Autumnal Aberdeen

It's feeling pretty autumnal at the moment.... The changing of the light is particularly noticable - when the grey cloud smothers Scotland it feels especially gloomy, but when the sun burns through the increasingly low angle of it, whilst slightly perturbing, produces pleasing golden light that brings a certain romance to the landscape. There is little friendliness in the weather overall though: the Indian Summer has firmly hit Scotland in the way Scotland does best - a gale is lashing through Glasgow and Western Scotland is lucky to get one dry day a week. Something that England-based (currently dry) climbers would do well to remember when they whine about their "poor summer" compared to Scotland's good early summer - just bear in mind that last year when England had a decent summer and good autumn, Scotland had shit-all apart from rain for both...

In these conditions, once again the East Coast saves the day with all it's percularities and quirks and shelter from the Atlantic lows. As much as the changing of the seasons has made me feel a bit perculiar myself (despite usually liking autumn a lot), I'm still syked and inspired enough to keep trying hard, with mixed but pretty decent results. This time, despite concerns about my shoulder, it eased off surprisingly rapidly with a day's climbing, and I tackled the following climbs of personal note:

Red Army Blues @ Sickle Row - a route that doesn't seem to get much attention, but it should as it's bloody great. I started this in a strangely sedated state of mind and spent ages on it getting my determination to match up to my rising syke and awakening body. Eventually it did and despite all the faff I really enjoyed the stylish line and some great moves.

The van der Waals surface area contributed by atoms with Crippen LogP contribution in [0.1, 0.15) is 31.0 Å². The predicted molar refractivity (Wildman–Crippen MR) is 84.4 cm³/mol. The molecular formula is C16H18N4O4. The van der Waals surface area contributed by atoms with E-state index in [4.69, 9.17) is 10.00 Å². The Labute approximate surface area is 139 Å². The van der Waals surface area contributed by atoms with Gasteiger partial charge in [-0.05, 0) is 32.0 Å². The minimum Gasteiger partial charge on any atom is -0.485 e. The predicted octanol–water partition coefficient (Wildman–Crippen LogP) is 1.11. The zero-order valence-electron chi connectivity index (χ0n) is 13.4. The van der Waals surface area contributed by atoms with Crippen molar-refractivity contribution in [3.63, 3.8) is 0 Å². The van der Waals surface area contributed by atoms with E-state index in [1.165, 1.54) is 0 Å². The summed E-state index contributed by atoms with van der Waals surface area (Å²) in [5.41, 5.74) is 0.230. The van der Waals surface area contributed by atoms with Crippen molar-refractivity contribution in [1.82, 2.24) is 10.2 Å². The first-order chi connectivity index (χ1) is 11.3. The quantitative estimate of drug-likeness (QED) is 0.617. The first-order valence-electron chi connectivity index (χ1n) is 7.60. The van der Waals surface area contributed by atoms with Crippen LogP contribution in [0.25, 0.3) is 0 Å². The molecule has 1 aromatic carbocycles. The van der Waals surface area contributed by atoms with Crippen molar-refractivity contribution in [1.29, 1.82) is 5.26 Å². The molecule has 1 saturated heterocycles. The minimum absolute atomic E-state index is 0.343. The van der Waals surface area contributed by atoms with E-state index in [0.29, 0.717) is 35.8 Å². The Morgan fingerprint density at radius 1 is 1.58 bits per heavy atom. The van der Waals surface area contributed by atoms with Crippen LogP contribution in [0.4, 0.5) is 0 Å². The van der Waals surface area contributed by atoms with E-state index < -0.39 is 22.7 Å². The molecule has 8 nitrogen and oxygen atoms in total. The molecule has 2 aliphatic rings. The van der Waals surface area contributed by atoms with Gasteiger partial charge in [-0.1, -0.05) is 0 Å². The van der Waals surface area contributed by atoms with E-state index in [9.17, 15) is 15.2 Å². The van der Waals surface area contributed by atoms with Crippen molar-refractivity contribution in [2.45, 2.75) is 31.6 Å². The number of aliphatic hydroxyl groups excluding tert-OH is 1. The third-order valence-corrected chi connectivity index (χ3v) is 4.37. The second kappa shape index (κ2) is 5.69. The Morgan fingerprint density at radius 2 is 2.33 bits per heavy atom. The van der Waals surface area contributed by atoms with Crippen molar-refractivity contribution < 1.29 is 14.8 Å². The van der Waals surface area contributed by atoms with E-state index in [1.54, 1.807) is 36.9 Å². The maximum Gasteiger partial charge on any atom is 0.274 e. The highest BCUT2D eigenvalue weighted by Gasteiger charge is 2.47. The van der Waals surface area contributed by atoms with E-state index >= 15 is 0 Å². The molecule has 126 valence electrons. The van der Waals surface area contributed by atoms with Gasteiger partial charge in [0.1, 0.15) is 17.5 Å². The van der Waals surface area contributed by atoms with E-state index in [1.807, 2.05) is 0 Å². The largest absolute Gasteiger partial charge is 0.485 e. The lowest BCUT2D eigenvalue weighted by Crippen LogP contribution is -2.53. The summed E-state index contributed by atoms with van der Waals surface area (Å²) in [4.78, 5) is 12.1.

Sair Fecht @ Floors Craig - the one at FC that I was pretty sure I could do, and yup it worked just like that. Straightforward gear but good cranky crimpy moves made for a nicely cruxy climb compared to the usual schistpumpfest horror shows.

The Pugilist @ Floors Craig (failed) - the one at FC that I was pretty sure would be twatting desperate, and it was. Obvious steepness, overrated holds and awkward gear, leading to it being brutally pumpy. Not a the sort of route that suits me trying to push my standard on, I fell off downclimbing to ground but my heart hadn't been properly in it anyway. Fair enough some styles of route are going to be too hard, all I can take from it is learning that I should try to stack the odds more with warm-ups and feeling fresher, to give myself a fighting chance on routes that fight dirty.

Photos of Sair Fecht:

Monday, 10 September 2012

Creag Dubh Diversity, Brin Rock Rambling.

Another weekend not in the North West, but not that far away either. The sinuous A9 pass bisects the Central Highlands and the Dalwhinnie to Inverness arc curves determinedly enough from the Fort William direction to the Ullapool direction to align itself with the North West, the quality of the climbing available confirming that. Weatherwise it seems somewhere in between and guessing the forecast for Creag Dubh is a matter of triangulating the Aviemore, Fort Augustus and Fort William forecasts (old Metoffice site, of course), and having a little faith.